Remembering Thanksgiving Moments

I’m reminding myself of the day I stood in line at the High Street Starbucks, and  thought, “I love this life, I love my life.” 

I recall that what set up the warmth were two lovers, on the patio, starring across the table at each other. The woman was plain but beautiful and her face shone as she talked to her beloved.

Just before, I had stopped at a Husky gas station. The East Indian lady behind the counter had handed back my credit card and glancing at its face said, “Thank you Stephen.” I replied, “Only my mother calls me Stephen.” She laughed and said, “Maybe it’s because I’m feeling like an old mother these days.” She went on in her lilting accent, “I have two older son’s, 21 and 22 and now out of nowhere I find myself with a year old baby. I told my husband that he still had it in him.” I said, “You obviously still had it in you as well.” She laughed again. When I went to leave a trucker who had just finished refueling held the door open for me. I thanked him as I stepped through the doorway and he said, “Age before beauty.” We both laughed.

Back at High Street I had found a table and sat down with my coffee. Just outside the large window beside the entrance I saw a man in a light coloured coat. His face was wrinkled by a long life. He had two deep creases that began under his cheek bones and formed parentheses around his mouth . He was wearing an old Tilly hat and while leaning on his cane he flirted with one of the Starbuck’s barista’s. She had gone out to fill the dog dish with water–a canine kindness at High Street–I couldn’t hear them but he had a bright little light in his eyes and the waitress was feigning annoyance.

windowsunsm And then Jane Sibery sang, “Bound by the Beauty” and I became emotional because of all these simple gifts. That afternoon the whole world was so amazingly inviting and life so livable. I forgot the stresses and the wars and the rumours of war, and the rumours of stresses. I felt in that short moment ready to erupt with thanksgiving.

I was being graced and embraced by moments of beauty, one after another, a Divine conspiracy.

That day I questioned, “Tomorrow, am I going to forget these moments like I’ve forgotten so many sunsets or am I going to remember and through the remembering make it part of who I am? Can I fall in love with loving? Can I be this strong? Will I make room for this experience? I decide to at least share it with you to reinforce whatever can be reinforced. I’m remembering to remember.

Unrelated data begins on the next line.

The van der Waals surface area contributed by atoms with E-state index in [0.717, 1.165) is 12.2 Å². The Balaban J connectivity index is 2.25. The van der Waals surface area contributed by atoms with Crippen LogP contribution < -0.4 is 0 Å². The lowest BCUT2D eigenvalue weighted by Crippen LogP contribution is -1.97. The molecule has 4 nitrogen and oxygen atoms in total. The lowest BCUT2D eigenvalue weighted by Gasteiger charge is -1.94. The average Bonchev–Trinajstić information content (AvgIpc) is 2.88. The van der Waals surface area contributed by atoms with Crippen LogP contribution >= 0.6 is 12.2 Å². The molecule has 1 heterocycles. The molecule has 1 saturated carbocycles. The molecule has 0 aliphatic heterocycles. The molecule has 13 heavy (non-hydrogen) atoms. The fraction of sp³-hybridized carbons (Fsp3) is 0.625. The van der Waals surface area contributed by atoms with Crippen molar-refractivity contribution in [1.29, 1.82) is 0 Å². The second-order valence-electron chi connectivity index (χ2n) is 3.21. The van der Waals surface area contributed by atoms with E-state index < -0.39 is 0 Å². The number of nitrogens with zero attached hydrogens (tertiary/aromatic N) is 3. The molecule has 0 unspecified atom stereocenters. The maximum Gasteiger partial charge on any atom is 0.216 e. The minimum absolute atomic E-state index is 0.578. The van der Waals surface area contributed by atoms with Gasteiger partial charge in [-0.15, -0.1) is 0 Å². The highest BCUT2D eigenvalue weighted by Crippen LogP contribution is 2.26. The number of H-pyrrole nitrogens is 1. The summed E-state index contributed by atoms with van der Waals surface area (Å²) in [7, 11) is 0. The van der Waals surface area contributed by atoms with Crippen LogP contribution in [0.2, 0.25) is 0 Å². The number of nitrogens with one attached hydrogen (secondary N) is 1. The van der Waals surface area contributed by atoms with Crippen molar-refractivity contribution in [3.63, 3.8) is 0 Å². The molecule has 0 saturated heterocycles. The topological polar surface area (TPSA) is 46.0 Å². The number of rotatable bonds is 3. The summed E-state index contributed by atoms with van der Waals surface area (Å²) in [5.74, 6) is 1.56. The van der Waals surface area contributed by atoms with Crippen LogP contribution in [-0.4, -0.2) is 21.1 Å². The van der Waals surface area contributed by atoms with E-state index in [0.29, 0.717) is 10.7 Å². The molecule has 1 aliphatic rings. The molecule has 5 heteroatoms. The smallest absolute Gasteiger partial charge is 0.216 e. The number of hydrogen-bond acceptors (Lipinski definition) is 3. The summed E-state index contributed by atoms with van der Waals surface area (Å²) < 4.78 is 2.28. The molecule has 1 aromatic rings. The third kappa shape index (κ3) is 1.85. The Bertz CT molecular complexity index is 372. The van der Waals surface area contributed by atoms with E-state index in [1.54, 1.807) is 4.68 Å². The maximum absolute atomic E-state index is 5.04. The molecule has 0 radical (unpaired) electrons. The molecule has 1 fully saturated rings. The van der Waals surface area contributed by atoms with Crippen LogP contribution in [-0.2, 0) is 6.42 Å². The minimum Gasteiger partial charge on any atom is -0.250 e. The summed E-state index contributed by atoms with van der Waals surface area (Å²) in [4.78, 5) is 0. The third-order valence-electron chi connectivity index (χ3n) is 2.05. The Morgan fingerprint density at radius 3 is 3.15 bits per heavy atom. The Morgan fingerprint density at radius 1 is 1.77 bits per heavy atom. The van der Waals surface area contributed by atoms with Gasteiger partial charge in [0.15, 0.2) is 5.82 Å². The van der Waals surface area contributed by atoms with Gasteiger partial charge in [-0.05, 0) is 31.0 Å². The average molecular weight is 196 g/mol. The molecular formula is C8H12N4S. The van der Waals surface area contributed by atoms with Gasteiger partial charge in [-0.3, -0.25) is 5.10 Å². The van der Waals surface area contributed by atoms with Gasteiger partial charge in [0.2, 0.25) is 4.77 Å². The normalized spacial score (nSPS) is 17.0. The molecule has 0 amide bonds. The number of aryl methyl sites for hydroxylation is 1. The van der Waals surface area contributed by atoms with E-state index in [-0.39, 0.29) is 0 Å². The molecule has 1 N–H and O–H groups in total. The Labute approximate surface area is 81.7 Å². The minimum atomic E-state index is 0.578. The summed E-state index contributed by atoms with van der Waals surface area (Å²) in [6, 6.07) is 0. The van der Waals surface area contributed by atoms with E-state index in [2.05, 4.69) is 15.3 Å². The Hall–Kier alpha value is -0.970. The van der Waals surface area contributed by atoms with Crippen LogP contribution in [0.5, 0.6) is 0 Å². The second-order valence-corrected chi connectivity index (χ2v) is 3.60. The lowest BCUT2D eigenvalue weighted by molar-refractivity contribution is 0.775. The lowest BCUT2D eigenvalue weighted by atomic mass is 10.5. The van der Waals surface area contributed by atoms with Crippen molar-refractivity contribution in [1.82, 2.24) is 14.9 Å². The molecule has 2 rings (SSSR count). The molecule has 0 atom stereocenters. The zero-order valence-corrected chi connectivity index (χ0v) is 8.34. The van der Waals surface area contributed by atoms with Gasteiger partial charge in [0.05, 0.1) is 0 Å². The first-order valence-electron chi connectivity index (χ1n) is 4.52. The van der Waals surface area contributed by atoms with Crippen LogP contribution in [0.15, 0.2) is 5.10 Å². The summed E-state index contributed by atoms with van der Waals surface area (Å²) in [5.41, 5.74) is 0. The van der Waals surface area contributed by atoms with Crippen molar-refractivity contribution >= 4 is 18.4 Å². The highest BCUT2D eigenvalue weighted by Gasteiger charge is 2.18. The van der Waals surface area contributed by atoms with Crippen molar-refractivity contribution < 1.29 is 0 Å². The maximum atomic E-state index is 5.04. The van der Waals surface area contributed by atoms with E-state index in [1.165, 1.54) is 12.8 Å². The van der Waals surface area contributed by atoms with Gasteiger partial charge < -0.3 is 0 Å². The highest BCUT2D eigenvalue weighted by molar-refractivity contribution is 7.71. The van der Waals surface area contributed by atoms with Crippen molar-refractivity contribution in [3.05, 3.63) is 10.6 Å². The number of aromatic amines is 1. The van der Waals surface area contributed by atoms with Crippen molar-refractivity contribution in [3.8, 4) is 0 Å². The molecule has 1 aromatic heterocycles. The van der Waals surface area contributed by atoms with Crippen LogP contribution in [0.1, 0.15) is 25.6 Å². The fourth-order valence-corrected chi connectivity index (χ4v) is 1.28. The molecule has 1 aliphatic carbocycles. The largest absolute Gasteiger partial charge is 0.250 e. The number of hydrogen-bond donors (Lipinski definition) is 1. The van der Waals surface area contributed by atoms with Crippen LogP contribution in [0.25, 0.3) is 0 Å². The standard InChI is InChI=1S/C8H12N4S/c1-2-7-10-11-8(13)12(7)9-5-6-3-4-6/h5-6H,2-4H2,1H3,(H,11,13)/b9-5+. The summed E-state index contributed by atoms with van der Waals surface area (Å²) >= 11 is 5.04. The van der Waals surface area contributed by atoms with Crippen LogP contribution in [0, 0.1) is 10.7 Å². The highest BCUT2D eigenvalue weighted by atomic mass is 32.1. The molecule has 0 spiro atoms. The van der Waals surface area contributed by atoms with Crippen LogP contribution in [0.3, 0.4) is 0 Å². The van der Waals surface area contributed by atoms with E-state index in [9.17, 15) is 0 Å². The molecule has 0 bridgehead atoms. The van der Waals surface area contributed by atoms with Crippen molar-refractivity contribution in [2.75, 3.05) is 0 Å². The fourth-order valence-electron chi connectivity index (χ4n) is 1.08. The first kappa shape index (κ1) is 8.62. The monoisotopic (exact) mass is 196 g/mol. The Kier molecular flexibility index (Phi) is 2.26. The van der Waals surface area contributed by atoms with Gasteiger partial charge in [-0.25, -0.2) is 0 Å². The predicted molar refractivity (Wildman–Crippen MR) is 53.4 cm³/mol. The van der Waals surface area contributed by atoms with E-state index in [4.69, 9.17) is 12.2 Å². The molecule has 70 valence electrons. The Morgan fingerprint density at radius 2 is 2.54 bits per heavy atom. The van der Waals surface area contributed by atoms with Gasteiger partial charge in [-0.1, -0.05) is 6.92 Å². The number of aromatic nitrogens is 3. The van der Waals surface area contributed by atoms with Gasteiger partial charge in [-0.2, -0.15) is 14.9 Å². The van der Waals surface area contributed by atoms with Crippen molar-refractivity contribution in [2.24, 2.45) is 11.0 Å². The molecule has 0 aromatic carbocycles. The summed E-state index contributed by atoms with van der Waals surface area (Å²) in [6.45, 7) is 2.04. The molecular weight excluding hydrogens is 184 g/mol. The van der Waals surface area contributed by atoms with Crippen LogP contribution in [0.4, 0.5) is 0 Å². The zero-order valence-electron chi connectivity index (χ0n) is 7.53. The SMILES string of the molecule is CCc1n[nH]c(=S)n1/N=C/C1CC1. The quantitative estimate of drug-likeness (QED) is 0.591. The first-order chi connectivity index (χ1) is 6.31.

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  1. Remembering does make it part of who we are, I think, .and when we remember the beautiful and good things, it can make us more beautiful and good. But remembering the sad things, the bad ones, the ones we may not at all be thankful for, is not a bad thing either, though I’m sure some will disagree. Those are the things that can make us jaded, true, give us an edge that may not always be pleasant, but they can also make us stronger, and more empathetic and understanding…they too become part of who we are, and though not always as pretty a part, an equally essential part, I think. Because aren’t the most beautiful things also textured, given depth by a little dissonance, a little darkness here and there?

  2. I agree with Connie – and I believe, once again, her words are slightly prophetic. I must confess – for many years, I found the Oral Roberts ministry a bit one-dimensional – a lot of healing, the odd $8 million raised here and there. Ho, hum. But now, thanks to some hard times that are seemingly just beginning, Richard has a wee bit more depth and colour. Not to mention a hot wife who spends $39,000 a year on clothing. Yes, let’s appreciate the beauty, but also embrace the shadow side. Both make life so interesting.

  3. Good point Steve, that we don’t usually need to be reminded to remember the bad….very true. The only reason I said what I did was because we’ve so often been told to actively forget the bad, dwell only on the good, which rubs me the wrong way, asks of me to be untrue to myself, to the fact that I do remember the bad…asks me to deny that those things have legitimately shaped me also.

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